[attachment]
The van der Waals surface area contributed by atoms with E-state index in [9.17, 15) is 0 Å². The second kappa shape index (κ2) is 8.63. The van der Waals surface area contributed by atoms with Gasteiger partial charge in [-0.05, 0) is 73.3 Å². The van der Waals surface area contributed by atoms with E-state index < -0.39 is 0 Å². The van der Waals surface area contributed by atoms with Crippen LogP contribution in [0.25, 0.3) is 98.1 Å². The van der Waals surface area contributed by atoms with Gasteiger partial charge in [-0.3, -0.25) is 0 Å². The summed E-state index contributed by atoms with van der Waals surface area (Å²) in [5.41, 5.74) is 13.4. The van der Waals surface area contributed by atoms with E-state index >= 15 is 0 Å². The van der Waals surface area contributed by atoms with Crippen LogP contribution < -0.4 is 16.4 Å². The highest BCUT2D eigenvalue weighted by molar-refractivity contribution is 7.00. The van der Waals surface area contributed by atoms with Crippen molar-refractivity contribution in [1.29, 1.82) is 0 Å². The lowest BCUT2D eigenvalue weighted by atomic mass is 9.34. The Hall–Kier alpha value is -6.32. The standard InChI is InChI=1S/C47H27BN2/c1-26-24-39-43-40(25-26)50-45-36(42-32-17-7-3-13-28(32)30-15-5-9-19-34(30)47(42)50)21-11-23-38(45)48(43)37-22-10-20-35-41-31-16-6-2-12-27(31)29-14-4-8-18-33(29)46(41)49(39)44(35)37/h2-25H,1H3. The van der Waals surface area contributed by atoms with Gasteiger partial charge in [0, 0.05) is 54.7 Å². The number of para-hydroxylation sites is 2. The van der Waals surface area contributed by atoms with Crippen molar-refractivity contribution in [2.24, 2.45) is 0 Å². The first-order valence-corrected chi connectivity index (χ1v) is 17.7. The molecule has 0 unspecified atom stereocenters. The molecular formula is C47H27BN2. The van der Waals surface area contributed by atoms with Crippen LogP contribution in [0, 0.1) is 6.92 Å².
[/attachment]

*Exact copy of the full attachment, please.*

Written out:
The van der Waals surface area contributed by atoms with E-state index in [9.17, 15) is 0 Å². The second kappa shape index (κ2) is 8.63. The van der Waals surface area contributed by atoms with Gasteiger partial charge in [-0.05, 0) is 73.3 Å². The van der Waals surface area contributed by atoms with E-state index < -0.39 is 0 Å². The van der Waals surface area contributed by atoms with Crippen LogP contribution in [0.25, 0.3) is 98.1 Å². The van der Waals surface area contributed by atoms with Gasteiger partial charge in [-0.3, -0.25) is 0 Å². The summed E-state index contributed by atoms with van der Waals surface area (Å²) in [5.41, 5.74) is 13.4. The van der Waals surface area contributed by atoms with E-state index >= 15 is 0 Å². The van der Waals surface area contributed by atoms with Crippen LogP contribution < -0.4 is 16.4 Å². The highest BCUT2D eigenvalue weighted by molar-refractivity contribution is 7.00. The van der Waals surface area contributed by atoms with Crippen molar-refractivity contribution in [1.29, 1.82) is 0 Å². The lowest BCUT2D eigenvalue weighted by atomic mass is 9.34. The Hall–Kier alpha value is -6.32. The standard InChI is InChI=1S/C47H27BN2/c1-26-24-39-43-40(25-26)50-45-36(42-32-17-7-3-13-28(32)30-15-5-9-19-34(30)47(42)50)21-11-23-38(45)48(43)37-22-10-20-35-41-31-16-6-2-12-27(31)29-14-4-8-18-33(29)46(41)49(39)44(35)37/h2-25H,1H3. The van der Waals surface area contributed by atoms with Gasteiger partial charge in [0, 0.05) is 54.7 Å². The number of para-hydroxylation sites is 2. The van der Waals surface area contributed by atoms with Crippen molar-refractivity contribution in [2.24, 2.45) is 0 Å². The first-order valence-corrected chi connectivity index (χ1v) is 17.7. The molecule has 0 unspecified atom stereocenters. The molecular formula is C47H27BN2. The van der Waals surface area contributed by atoms with Crippen LogP contribution in [0, 0.1) is 6.92 Å².